Blogs

Timeout Detection in the Windows Display Driver Model when Running CUDA Kernels: Symptoms, Solutions, and Registry Modifications

Timeout Detection in the Windows Display Driver Model when Running CUDA Kernels:  Symptoms, Solutions, and Registry Modifications

A Simple Trick To Pass Constant Arguments Into GPU Kernels

A Simple Trick To Pass Constant Arguments Into GPU Kernels

Most CUDA developers are familiar with methods of passing constant arguments into GPU kernels.  The simplest method is directly via kernel parameters and the other option is copying to constant memory.  Under certain circumstances though, there’s another lesser-known way to get constants into your GPU kernel, that may even improve kernel performance!  

Unified Memory on Tesla P100 with CUDA 8.0

Unified Memory on Tesla P100 with CUDA 8.0

Acceleware's Return to Blogs!

Acceleware Professional Services & Training Update

Welcome back to the Acceleware blog!

Acceleware has been extremely busy over the past year working on professional services projects and hosting CUDA/OpenCL training sessions. We added subgridding to our FDTD product and angle gathers to our RTM software.  In RF Heating, we have been actively developing new antenna designs and conducting field tests. 

Tesla Meets Maxwell

Tesla M40 and Tesla M60 - A New Epoch for GPU Computing

NVIDIA Tesla M40 GPU

One scientific epoch ended and another began with James Clerk Maxwell

Albert Einstein

SEG 2015 – New Orleans, October 18-23

Exhibiting at SEG 2015 in New Orleans

Acceleware Booth at SEG 2015

 

This past month Acceleware attended the Society of Exploration Geophysicists’ 85th Annual Meeting and International Exposition in New Orleans, Louisiana. This show brought in over 8,000 professionals from 70 different countries, and Acceleware presented multiple in-booth talks about our advancements in seismic imaging software and high performance computing for the oil and gas industry.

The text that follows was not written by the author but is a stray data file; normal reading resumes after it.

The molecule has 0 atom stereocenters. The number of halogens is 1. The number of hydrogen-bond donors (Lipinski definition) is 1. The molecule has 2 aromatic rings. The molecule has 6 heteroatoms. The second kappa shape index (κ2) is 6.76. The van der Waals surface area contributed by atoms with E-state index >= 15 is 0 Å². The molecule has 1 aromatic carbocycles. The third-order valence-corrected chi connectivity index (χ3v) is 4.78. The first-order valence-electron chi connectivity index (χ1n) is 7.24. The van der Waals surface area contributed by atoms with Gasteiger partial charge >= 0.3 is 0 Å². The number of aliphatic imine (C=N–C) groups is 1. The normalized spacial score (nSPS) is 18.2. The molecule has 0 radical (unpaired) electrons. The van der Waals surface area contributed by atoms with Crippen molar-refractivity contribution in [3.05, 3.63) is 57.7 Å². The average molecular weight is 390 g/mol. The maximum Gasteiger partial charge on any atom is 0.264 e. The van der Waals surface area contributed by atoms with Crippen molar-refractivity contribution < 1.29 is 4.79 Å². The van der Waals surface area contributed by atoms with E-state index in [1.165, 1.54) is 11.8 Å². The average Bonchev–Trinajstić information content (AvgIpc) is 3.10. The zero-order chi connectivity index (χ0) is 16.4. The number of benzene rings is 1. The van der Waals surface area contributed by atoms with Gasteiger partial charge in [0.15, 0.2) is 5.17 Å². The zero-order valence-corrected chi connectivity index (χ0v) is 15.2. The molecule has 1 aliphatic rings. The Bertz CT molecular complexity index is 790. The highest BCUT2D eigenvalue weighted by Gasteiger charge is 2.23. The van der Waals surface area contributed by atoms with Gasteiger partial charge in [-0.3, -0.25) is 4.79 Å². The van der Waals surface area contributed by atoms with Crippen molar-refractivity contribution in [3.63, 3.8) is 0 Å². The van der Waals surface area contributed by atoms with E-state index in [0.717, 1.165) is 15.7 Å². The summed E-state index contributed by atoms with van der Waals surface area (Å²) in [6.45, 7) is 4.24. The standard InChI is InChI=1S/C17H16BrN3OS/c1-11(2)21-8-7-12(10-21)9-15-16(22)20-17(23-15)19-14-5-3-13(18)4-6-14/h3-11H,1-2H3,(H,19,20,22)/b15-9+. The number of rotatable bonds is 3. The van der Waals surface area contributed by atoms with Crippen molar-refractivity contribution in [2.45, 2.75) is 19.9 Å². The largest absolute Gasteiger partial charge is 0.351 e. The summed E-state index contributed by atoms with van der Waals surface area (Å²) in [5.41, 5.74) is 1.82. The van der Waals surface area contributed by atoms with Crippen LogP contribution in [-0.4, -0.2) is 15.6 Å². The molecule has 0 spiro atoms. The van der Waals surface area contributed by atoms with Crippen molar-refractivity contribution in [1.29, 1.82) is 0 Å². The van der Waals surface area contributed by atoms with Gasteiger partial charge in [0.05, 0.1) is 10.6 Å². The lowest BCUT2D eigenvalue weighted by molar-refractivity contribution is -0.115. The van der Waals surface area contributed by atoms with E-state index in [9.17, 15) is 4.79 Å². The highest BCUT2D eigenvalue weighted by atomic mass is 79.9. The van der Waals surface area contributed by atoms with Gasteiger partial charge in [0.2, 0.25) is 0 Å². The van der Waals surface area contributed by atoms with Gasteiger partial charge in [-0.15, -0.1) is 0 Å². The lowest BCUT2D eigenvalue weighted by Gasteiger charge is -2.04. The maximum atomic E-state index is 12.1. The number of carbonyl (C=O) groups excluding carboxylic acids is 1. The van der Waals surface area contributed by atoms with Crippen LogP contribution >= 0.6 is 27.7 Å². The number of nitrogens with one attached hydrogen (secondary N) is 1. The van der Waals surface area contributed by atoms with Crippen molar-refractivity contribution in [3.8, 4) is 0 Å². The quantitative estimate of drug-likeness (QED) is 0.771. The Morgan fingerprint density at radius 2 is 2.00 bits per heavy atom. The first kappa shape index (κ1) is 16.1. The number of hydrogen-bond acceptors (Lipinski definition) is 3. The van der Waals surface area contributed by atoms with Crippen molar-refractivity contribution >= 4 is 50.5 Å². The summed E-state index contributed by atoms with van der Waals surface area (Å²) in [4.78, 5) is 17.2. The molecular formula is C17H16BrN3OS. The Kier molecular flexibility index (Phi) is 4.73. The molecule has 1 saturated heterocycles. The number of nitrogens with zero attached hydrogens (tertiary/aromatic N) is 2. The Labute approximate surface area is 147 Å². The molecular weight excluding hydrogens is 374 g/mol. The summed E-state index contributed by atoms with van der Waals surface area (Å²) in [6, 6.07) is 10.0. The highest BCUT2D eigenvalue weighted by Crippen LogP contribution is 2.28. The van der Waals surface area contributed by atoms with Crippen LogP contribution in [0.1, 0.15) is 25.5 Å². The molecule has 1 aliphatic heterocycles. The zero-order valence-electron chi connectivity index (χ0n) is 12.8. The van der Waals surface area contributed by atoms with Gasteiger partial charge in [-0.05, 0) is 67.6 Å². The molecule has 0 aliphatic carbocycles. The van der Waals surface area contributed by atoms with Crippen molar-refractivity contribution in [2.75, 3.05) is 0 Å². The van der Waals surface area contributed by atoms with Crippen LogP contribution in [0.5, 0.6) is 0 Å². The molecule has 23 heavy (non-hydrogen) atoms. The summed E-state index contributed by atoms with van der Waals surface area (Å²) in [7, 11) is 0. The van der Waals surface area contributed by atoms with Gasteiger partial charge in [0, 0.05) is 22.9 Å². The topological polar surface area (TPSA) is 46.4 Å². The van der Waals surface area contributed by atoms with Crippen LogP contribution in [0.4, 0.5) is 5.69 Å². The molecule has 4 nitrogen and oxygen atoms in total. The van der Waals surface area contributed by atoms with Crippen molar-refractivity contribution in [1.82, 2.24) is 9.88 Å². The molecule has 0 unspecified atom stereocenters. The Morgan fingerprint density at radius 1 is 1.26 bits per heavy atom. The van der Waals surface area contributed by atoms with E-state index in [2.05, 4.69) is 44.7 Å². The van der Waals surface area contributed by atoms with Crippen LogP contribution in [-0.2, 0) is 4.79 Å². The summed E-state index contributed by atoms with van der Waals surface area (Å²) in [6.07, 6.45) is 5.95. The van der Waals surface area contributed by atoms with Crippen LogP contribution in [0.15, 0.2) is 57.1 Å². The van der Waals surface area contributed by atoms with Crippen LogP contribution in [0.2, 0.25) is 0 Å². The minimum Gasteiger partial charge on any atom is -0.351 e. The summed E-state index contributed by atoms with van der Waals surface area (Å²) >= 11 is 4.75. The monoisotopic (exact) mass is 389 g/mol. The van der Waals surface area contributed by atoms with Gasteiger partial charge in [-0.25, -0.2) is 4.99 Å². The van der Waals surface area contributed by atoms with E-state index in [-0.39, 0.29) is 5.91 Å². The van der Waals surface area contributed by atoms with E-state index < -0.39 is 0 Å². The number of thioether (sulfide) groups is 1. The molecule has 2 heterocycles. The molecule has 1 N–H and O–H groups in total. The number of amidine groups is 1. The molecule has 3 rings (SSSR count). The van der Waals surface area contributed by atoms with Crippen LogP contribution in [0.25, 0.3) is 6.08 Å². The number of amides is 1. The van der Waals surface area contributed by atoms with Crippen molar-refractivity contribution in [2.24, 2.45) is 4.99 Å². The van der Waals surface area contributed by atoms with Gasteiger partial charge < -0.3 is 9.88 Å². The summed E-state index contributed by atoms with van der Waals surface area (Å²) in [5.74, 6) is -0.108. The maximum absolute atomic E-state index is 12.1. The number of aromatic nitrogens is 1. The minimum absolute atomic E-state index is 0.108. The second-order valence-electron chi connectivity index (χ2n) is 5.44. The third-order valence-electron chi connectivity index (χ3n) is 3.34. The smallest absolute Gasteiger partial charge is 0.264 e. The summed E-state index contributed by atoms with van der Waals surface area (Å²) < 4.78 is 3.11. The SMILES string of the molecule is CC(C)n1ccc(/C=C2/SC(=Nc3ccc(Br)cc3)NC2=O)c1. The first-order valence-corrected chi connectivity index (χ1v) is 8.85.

EAGE 2015 - Madrid, Spain

Exhibiting at EAGE 2015 in Madrid

Acceleware Booth at EAGE 2015

 

The annual European Association of Geoscientists & Engineers conference and exhibition took place in beautiful Madrid, Spain from June 1-4. In its’ 77th year, over 6,500 delegates attended this show, and Acceleware was there to take it all in. 

This year, the Acceleware booth had conducted dynamic talks on our latest developments focusing on 3 of our products; AxFWI, AxWave, and AxRTM.

 

AxFWI - A Revolutionary Modular FWI Platform

 

AxFWI is a revolutionary modular FWI platform that enables users to accelerate their research by integrating their own algorithms and code to a highly optimized RTM engine. The easy to use interface gives the user the control and flexibility required to run many different scenarios and yet benefit from a platform engineered for maximum performance.

FWI Formula

Opt-In L1 Caching of Global Loads on Some Kepler/Maxwell GPUs

Background

CUDA developers generally strive for coalesced global memory accesses and/or explicit ‘caching’ of global data in shared memory.  However, sometimes algorithms have memory access patterns that cannot be coalesced, and that are not a good fit for shared memory.  Fermi GPUs have an automatic L1 cache on each streaming multiprocessor (SM) that can be beneficial for these problematic global memory access patterns.  First-generation Kepler GPUs have an automatic L1 cache on each SM, but it only caches local memory accesses.  In these GPUs, the lack of automatic L1 cache for global memory is partially offset by the introduction of a separate 48 KB read-only (née texture) cache per SM.

Opt-In L1 Caching on Kepler GPUs

NVIDIA quietly re-enabled L1 caching of global memory on GPUs based on the GK110B, GK20A, and GK210 chips.  The Tesla K40 (GK110B), Tesla K80 (GK210) and Tegra K1 (GK20A) all support this feature.  You can programmatically query whether a GPU supports caching global memory operations using cudaGetDeviceProperties and examining the globalL1CacheSupported property.  Examining the Compute Capability alone is not sufficient; Tesla K20/K20x and Tesla K40 both support Compute Capability 3.5, but only the K40 supports caching global memory in L1.

Webinar: Essential CUDA Optimization Techniques

Join Chris Mason, Product Manager at Acceleware, and learn how to optimize your algorithms for NVIDIA GPUs. This informative webinar provides an overview of the improved analysis performance tools available in CUDA 6.0 and key optimization strategies for compute, latency and memory bound problems. The webinar includes techniques for ensuring peak utilization of CUDA cores by choosing the optimal block size. For compute bound algorithms Chris discusses how to improve branching efficiency, intrinsic functions and loop unrolling. For memory bound algorithms, optimal access patterns for global and shared memory are presented, including a comparison between the Fermi and Kepler architectures.

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